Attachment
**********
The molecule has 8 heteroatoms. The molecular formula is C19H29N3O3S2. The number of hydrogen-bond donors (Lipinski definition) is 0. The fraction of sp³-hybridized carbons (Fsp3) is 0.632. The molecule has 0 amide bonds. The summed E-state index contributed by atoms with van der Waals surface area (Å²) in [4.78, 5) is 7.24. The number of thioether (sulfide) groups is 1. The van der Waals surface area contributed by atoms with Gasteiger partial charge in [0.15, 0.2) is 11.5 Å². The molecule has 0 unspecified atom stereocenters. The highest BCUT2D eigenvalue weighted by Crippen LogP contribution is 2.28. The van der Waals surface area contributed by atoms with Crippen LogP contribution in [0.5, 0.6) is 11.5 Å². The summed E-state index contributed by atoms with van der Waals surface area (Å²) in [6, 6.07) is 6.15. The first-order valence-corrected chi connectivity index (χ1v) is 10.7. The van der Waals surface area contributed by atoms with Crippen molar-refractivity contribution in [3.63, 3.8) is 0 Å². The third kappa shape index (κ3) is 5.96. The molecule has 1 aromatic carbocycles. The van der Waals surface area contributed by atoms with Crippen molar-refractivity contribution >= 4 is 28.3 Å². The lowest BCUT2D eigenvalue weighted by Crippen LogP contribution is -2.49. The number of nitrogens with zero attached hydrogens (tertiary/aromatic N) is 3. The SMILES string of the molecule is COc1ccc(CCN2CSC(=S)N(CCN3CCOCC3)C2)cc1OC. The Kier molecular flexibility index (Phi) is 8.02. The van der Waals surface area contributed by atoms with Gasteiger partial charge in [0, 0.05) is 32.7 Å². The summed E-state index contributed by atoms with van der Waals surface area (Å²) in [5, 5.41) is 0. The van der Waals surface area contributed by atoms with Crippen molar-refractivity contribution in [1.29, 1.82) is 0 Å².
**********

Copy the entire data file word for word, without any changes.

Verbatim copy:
The molecule has 8 heteroatoms. The molecular formula is C19H29N3O3S2. The number of hydrogen-bond donors (Lipinski definition) is 0. The fraction of sp³-hybridized carbons (Fsp3) is 0.632. The molecule has 0 amide bonds. The summed E-state index contributed by atoms with van der Waals surface area (Å²) in [4.78, 5) is 7.24. The number of thioether (sulfide) groups is 1. The van der Waals surface area contributed by atoms with Gasteiger partial charge in [0.15, 0.2) is 11.5 Å². The molecule has 0 unspecified atom stereocenters. The highest BCUT2D eigenvalue weighted by Crippen LogP contribution is 2.28. The van der Waals surface area contributed by atoms with Crippen LogP contribution in [0.5, 0.6) is 11.5 Å². The summed E-state index contributed by atoms with van der Waals surface area (Å²) in [6, 6.07) is 6.15. The first-order valence-corrected chi connectivity index (χ1v) is 10.7. The van der Waals surface area contributed by atoms with Crippen molar-refractivity contribution in [3.63, 3.8) is 0 Å². The third kappa shape index (κ3) is 5.96. The molecule has 1 aromatic carbocycles. The van der Waals surface area contributed by atoms with Crippen molar-refractivity contribution >= 4 is 28.3 Å². The lowest BCUT2D eigenvalue weighted by Crippen LogP contribution is -2.49. The number of nitrogens with zero attached hydrogens (tertiary/aromatic N) is 3. The SMILES string of the molecule is COc1ccc(CCN2CSC(=S)N(CCN3CCOCC3)C2)cc1OC. The Kier molecular flexibility index (Phi) is 8.02. The van der Waals surface area contributed by atoms with Gasteiger partial charge in [0, 0.05) is 32.7 Å². The summed E-state index contributed by atoms with van der Waals surface area (Å²) in [5, 5.41) is 0. The van der Waals surface area contributed by atoms with Crippen molar-refractivity contribution in [1.29, 1.82) is 0 Å².